Mayday Mayday Mayday: Collision at Sea

The more time you spend on the ocean the more incidences regarding safety you will encounter. The good thing about some of these events is that you gain a lot of experience and insight. Here’s a major life threatening event that happened to me this week.

Tuesday April 24th I’m fishing with a friend (yes fishing not sailing, sorry guys!). We’re on a 5.5 m Aluminum fishing boat in the Hauraki Gulf Auckland New Zealand, anchored between Waiheke Island and Rakino Island.

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I see a very nice large sailboat heading our direction and comment to my friend about the nice looking sailboat. A few minutes later we both comment that it is aiming pretty much at us albeit it is still about 500 meters away. We continue to try to catch dinner.

At about 100 meters away I’m thinking that this guy will see us soon and besides the likelihood of hitting us is pretty remote. At 50 meters away I’m standing up using my two fingered dog whistle as loud as I can, and we both begin shouting “ahoy” and a few other things. I’m still subconsciously thinking that they see us but that they are just using best advantage of the wind. At 30 meters away, I’m seriously doubting that they see us and I’m looking for any sign that they are aware of us. Their heading is definitely right amidships of our now very tiny boat. At 20 meters their heading adjusts just enough whereby they will pass behind us – “whew – they saw us” I’m thinking. But also I’m thinking “wow – I’ve never known a sailor to be that obnoxious to come this close. Sailors just don’t do that kind of thing.”

As the boat passes within 5 meters of our stern we are still yelling. The sole person on board then stands up rubs his eyes holds his hands out palms up, shrugs his shoulders all to say “sorry I didn’t see you”. He really didn’t see us! He was napping. OMG I think – “the last minute course change was solely due to a tiny puff of wind that came through, causing his boat to head up a few degrees”.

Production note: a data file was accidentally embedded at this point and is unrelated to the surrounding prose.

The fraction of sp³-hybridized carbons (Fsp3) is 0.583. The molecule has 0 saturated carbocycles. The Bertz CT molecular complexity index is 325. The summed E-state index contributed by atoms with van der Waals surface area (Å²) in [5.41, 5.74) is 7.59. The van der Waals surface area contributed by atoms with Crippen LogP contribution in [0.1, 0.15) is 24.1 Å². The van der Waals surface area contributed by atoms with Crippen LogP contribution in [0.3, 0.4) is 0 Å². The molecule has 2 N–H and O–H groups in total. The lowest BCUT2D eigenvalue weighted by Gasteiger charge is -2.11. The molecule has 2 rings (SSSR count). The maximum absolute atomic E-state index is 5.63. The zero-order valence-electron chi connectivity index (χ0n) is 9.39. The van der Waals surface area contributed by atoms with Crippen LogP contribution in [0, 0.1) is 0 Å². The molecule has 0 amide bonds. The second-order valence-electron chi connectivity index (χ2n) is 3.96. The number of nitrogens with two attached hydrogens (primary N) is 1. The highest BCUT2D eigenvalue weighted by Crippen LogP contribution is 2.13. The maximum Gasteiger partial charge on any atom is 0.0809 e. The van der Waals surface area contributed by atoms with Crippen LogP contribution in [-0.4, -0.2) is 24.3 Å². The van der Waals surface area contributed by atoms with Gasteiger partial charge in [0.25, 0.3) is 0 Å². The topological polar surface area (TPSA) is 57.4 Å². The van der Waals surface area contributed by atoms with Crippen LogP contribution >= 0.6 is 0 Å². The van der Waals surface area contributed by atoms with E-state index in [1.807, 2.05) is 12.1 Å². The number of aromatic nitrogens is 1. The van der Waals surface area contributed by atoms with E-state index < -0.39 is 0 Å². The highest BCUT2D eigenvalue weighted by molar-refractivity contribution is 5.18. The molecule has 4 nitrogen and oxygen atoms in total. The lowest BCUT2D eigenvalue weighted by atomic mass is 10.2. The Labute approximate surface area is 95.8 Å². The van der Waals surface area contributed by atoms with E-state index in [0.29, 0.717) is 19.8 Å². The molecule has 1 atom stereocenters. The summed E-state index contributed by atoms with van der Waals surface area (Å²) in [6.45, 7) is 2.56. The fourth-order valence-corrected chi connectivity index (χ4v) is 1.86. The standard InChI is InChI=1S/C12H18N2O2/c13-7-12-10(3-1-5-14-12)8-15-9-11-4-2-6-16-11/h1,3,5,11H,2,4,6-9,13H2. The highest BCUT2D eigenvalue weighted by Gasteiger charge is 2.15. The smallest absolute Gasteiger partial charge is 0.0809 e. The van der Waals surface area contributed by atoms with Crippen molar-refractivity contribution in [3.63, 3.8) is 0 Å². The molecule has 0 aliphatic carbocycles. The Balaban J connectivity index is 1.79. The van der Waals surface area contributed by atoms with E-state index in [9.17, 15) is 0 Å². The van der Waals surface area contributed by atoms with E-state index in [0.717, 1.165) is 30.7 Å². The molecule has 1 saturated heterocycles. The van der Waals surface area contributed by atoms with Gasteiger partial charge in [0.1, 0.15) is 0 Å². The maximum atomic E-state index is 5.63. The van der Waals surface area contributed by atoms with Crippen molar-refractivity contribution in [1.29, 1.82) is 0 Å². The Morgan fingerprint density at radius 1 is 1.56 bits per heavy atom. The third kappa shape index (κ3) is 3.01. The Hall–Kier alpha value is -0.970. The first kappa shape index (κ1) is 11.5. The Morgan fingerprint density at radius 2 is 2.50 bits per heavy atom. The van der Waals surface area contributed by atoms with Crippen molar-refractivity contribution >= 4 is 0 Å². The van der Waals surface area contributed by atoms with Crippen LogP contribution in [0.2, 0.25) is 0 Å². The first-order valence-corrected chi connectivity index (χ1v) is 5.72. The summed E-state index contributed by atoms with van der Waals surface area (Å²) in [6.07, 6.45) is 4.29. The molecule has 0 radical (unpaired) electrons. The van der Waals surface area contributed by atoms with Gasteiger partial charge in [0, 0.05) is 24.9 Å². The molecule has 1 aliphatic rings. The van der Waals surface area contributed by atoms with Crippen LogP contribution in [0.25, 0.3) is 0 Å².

So now in hindsight, let’s break that event down. He was travelling at about 7 knots (14km/hr = 14000m/hr = 4 m/sec) so that last 100 meters took 25 seconds. Our lack of actions when he was imminently going to hit us from the 100 meter mark could have meant absolute disaster IE potential death in 25 seconds. Certainly a collision would have been cited as being the sailboat’s fault. Any vessel hitting another anchored vessel is clearly in the wrong. But, no matter whose fault it is, dead right or dead wrong is still dead me.

However, the Navigation Rules are clear – if you determine collision is imminent then you must take actions to avoid the collision. Since we took no actions other than to scream bloody murder, then who was in the wrong had the collision happened? Still the sailboat I’d say but the legal outcome would probably be decided by who has the most money to spend on the lawyers.

All that aside then, what actions should we have taken?

  1. We should have been wearing life preservers
  2. We should have had a horn accessible. There was not one on board.
  3. We should have hailed on VHF channel 16.

“Mayday Mayday Mayday
White Sailboat Vessel near Waiheke Island
You are on an imminent collision course
Look up and bear away immediately
Bear away
Bear away
Bear away
Mayday Mayday Mayday
White Sailboat Vessel near Waiheke Island
You are on an imminent collision course
Look up and bear away immediately
Bear away
Bear away
Bear away”

Some might argue that the situation is really a “Pan Pan Pan”. However, if it’s my life on the line and a Mayday will get more attention, I’m going for Mayday.

The hesitation in calling Mayday is a similar situation when we think we’re observing a crime but not sure – should we call the police or not? I’m pretty sure the Police’s answer is if you think you see a crime CALL THE POLICE. Same here, if life is under threat don’t hesitate to hail a Mayday.

4. We should have started the engine

Even though we were anchored and would not be able to get to the anchor rode in the 25 seconds, a punch on the throttle would easily have moved us 10 meters to safety should the last second need have arisen.

 The reflection on the event has made it clear in my mind what to do next time. Hopefully, by reading this you’ll also have gained a clear idea of decisive actions to take WHEN a similar situation arises.

Fortunately, the story ends with a nice snapper for dinner! Very fortunately – but just one last question: who threw in that last minute puff of wind anyway?

My vision for NauticEd is to provide the highest quality sailing and boating education available - and deliver competence wherever sailors live and go.
Grant Headifen
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Last updated on February 2nd, 2023